Poultry Paddock

Yesterday I worked on finishing the grow-out coop. I put siding on the back and the other side of the coop. I decided to leave the front of the coop open for the summer for extra air flow. In the fall, we may decide to cover it in more siding.

For the roofing, I used a 22 ft long piece of scrap green steel roofing/siding that my dad had on hand that couldn’t be used on a more permanent structure because it had little holes in it. It isn’t crucial to keep the interior of this type of coop completely dry because of the open bottom Also the chickens just need to be kept mostly dry and out of the wind. An occasional drip of water won’t hurt them. for the door, I used a piece of scrap composite wood siding which we used as the siding on the stationary coop. I took the hook and eye latch and the hinges that were on the old rooster tractor door (which I used on the brooding box) used them to mount the door and hold it shut. Total extra money spent on this coop thus far…. $0. It has been made entirely with scraps and items we already had on hand. I would like to buy wheels to put on it one day and make it a chickshaw, but that can wait. I put two handles on each side and it is light enough to be lifted by two people. However, we have yet to try moving it while loaded with chickens.

finished coop front

We received our 100′ PoultryNet Plus fencing (the posts are 6ish feet apart instead of 10 feet and the stakes have a double spike at the bottom so it is more stable) on Thursday. Matthew and I worked to get it set up yesterday afternoon and moved the grow-out coop inside the fencing. I enclosed an old wood pile inside the fencing because it is a royal pain to weed around and I want the chickens to clean it up. This is also a great way to supplement their protein as there are plenty of bugs, worms, spiders, mice, salamanders that live in that type of environment.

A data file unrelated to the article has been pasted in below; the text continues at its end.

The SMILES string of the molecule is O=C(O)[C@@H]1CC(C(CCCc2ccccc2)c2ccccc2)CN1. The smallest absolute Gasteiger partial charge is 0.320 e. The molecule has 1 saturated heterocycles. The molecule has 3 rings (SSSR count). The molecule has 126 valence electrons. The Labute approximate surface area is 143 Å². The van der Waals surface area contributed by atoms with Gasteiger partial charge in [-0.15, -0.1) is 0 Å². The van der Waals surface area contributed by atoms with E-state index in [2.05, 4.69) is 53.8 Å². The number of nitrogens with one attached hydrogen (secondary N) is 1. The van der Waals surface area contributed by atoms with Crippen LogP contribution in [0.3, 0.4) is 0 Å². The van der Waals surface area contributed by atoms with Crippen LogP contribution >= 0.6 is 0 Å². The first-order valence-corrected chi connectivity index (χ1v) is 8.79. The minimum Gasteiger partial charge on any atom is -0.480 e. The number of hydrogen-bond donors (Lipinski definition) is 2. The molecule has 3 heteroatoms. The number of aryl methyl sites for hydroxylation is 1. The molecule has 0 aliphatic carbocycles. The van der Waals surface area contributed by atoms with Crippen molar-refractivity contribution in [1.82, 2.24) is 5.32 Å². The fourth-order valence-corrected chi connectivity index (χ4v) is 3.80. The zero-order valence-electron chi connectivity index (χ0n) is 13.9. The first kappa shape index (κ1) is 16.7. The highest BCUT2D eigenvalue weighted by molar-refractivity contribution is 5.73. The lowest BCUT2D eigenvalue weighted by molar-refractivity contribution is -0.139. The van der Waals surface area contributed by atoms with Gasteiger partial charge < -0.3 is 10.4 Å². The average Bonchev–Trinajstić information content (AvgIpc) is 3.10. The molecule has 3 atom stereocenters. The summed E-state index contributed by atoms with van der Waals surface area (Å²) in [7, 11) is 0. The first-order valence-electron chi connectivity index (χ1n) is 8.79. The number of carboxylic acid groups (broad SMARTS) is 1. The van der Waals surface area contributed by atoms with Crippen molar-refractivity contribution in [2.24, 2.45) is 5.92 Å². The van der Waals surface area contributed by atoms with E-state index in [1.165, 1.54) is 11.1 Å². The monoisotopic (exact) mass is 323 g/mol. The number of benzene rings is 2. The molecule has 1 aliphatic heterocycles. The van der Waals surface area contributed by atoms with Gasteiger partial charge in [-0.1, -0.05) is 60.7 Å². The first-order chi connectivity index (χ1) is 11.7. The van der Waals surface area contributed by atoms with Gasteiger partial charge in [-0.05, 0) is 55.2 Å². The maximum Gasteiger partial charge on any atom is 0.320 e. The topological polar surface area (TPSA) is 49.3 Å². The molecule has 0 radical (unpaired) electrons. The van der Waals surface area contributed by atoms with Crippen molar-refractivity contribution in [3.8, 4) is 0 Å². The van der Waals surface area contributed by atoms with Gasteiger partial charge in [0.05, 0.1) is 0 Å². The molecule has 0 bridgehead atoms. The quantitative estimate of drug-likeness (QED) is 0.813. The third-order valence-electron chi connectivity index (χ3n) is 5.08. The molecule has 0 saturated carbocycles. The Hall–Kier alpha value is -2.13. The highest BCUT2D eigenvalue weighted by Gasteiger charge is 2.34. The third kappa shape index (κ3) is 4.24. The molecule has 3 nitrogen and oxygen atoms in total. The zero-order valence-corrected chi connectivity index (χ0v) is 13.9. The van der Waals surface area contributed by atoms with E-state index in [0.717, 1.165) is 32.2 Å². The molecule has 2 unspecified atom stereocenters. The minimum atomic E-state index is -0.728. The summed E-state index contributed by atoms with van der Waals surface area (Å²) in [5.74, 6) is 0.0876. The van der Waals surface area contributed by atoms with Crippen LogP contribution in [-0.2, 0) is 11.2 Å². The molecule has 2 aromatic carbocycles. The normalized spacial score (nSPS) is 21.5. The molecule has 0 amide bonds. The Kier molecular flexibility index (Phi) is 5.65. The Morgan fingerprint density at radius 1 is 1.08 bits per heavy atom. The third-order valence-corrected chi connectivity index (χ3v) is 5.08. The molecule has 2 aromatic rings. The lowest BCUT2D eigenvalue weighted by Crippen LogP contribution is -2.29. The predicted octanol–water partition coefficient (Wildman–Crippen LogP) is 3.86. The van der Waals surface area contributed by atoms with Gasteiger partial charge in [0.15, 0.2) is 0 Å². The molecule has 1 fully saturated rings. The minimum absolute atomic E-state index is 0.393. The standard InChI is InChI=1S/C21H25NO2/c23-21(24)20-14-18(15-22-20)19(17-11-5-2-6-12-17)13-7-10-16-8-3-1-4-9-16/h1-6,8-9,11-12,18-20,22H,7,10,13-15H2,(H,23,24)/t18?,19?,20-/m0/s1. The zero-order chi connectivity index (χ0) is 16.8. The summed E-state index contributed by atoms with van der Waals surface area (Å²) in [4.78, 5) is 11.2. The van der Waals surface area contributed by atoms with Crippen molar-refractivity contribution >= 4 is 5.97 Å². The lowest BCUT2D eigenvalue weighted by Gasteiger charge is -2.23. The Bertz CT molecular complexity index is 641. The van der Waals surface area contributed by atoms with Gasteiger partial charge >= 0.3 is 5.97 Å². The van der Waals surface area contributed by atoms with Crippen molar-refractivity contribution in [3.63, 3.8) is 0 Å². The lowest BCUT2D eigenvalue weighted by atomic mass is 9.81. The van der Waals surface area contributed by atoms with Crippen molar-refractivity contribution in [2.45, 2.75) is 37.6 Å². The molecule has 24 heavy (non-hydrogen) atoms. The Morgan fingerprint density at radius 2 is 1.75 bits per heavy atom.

coop in run

I put two of the roosters inside the fence (the largest rooster and the smallest rooster) as we were working on getting the electric hooked up to see how they would handle the fence. They were enjoying running around and eating the grass. However, they kept trying to get back to the stationary run where the rest of their flock was. Once we got the electric hooked up, we were trying to get the battery in the fence tester. We heard a loud indignant squawk. The largest rooster had been trying to get through the fence and got shocked. He got really mad and started attacking the fence because it bit him. That only got him shocked again. He didn’t know what to make of it.

fence exploring

After dark we moved the buffs from the broody house, into the grow-out coop. When Matthew fed them this morning, one of the pullets flew over the fence, but she was easy to catch and put back. We were away from the house most of the morning, but they were all there when we got back. They’ve already done a pretty good job of taking the weeds and grass down around the wood pile.

Buff in run

I’m really glad I was able to get this much done yesterday. However, my fair complexion betrayed me and I got a nasty sunburn. Thank goodness for homeopathic remedies and cold showers.


In other news, the run-in shed my mom got for her horses was finally installed. It looks really nice. They are hoping to bring the horses in the next week or two.




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